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Originally published March 28, 2013 at 1:20 PM | Page modified March 28, 2013 at 4:48 PM

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$200M delivery: Lewis-McChord gets its 49th Boeing cargo plane

A $200 million military cargo plane has arrived at Joint Base Lewis-McChord, becoming the 49th and final Boeing C-17 Globemaster III to be permanently stationed at the Puget Sound base.

The Associated Press

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JOINT BASE LEWIS-MCCHORD, Wash. —

A $200 million military cargo plane has arrived at Joint Base Lewis-McChord, becoming the 49th and final Boeing C-17 Globemaster III to be permanently stationed at the Puget Sound base.

"We're marking a milestone in McChord's history with our final C-17 delivery," said Col. R. Wyn Elder, commander of McChord's active-duty forces, shortly after the aircraft landed Wednesday.

"But our airlift history is much longer than that, and it will go on for much longer," Elder added.

The planes are built at Boeing's plant in Long Beach, Calif., and the company has only three more C-17s to deliver to fulfill its Air Force contract for 224 of the jets, The News Tribune reported ( http://bit.ly/YJ8Y7H) Thursday.

The 2 1/2-hour flight from Long Beach carried Lt. Gen. Darren McDew, who as commander of the 18th Air Force leads more than a dozen major Air Force units responsible for air transport, refueling and other support roles.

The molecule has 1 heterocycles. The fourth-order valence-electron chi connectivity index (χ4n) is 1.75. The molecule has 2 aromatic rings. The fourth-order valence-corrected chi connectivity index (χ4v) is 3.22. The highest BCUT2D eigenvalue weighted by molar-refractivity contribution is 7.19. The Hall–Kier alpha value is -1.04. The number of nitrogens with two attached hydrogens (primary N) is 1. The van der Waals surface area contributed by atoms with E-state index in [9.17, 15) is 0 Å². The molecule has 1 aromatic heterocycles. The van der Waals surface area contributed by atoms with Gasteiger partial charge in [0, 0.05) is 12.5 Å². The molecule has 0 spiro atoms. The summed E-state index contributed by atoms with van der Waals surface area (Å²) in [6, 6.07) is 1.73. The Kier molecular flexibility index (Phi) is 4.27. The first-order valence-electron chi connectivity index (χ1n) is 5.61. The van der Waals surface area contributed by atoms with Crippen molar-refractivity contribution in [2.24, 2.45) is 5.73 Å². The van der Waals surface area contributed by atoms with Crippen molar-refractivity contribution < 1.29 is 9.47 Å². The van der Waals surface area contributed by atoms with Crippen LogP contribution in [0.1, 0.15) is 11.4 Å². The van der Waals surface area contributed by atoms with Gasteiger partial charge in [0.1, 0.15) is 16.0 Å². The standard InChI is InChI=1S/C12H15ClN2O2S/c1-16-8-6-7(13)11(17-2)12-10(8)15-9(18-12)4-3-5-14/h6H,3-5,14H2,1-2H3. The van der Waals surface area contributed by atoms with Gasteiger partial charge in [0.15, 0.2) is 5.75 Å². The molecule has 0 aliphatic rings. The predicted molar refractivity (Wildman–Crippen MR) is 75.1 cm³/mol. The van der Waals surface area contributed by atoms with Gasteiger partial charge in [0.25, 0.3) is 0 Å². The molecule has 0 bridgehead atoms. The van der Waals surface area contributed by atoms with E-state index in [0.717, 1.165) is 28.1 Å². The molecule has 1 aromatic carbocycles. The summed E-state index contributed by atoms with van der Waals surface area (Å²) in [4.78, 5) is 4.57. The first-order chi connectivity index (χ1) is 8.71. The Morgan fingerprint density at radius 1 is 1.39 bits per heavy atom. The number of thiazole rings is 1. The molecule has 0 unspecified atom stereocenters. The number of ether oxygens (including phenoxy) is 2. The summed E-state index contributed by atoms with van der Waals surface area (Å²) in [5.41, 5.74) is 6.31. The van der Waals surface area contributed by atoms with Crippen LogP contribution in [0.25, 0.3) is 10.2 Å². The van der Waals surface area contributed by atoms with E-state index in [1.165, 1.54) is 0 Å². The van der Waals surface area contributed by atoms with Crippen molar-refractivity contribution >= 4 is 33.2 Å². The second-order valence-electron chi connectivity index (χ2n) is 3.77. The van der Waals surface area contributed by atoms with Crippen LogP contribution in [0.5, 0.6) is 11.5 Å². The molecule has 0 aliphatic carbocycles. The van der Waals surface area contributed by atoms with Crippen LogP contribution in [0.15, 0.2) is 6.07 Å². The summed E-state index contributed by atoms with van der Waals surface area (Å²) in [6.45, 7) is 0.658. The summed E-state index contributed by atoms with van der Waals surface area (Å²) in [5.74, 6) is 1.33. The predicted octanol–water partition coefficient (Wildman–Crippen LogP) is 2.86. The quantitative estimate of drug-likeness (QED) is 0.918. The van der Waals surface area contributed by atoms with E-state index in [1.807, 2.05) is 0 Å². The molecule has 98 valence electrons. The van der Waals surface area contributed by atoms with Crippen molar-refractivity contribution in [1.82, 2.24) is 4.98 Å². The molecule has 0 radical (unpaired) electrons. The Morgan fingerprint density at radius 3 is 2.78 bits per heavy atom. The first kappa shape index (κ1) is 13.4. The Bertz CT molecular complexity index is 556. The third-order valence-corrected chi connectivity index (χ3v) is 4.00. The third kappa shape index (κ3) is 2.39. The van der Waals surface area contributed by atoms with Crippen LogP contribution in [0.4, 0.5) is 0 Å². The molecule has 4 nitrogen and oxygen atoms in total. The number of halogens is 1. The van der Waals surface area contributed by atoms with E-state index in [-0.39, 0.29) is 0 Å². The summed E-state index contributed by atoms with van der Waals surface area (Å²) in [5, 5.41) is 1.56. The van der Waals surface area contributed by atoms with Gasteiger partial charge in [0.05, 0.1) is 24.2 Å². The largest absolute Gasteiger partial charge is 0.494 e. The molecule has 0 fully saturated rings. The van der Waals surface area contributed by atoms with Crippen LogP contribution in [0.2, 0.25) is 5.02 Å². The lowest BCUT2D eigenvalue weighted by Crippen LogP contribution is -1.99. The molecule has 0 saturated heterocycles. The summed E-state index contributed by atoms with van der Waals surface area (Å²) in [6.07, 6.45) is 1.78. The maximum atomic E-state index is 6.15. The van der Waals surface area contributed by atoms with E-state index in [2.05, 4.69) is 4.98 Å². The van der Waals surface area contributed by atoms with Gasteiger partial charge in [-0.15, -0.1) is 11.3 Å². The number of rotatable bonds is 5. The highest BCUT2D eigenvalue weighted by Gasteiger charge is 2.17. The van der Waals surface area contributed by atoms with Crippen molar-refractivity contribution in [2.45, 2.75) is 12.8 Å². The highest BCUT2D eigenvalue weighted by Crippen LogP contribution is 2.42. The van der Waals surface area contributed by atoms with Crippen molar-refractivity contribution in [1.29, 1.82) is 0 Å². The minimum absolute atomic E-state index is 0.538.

McDew thanked the assembled airmen for their work and the American people for footing the bill for a "highly capable and extremely versatile aircraft."

"It allows us to keep promises," he said. "Those are the promises we make at home and everywhere around the world."

Going back to World War II, McChord Field has been home to several military cargo aircraft: the C-47 Skytrain, the C-82 Packet, the C-124 Globemaster II and the C-141 Starlifter.

The four-engine C-17 Globemaster III is designed to fly longer, carry more and land on shorter runways than its predecessors. The first two at the Washington state base were delivered in 1999.

The C-17s and their crews have delivered supplies to remote combat outposts in Iraq and Afghanistan, returned wounded and dead service members and transported goods and equipment in response to natural disasters in Haiti and Japan.

McDew acknowledged that the jet has been put under heavy strain supporting wars. He expressed confidence it would remain reliable in meeting the nation's future needs.

"We just have to keep an eye on an airplane that we are using this hard to see what will pop up in the future," he said. "But I have no reason to believe it can't survive for another couple of decades."

The U.S. military hasn't requested any new C-17s since the 2007 fiscal year, but Congress continued to approve additional jets for three more years in part to keep people employed in districts that manufacture them.

Boeing also has delivered 32 of the jets to seven international customers, including Australia, Canada, Great Britain, India and Qatar, said Cindy Anderson, a spokeswoman for the C-17 program.

In addition to the three jets remaining on the Air Force contract, Boeing also is building 10 C-17s for delivery to India.

Boeing has shed employees and slowed production at its Long Beach plant, but Anderson said there are no plans to close the plant as it continues it push for more international orders.

"We have a number of countries that are interested in the aircraft," Anderson said. "We see that it has a bright future to continue production."

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Information from: The News Tribune, http://www.thenewstribune.com

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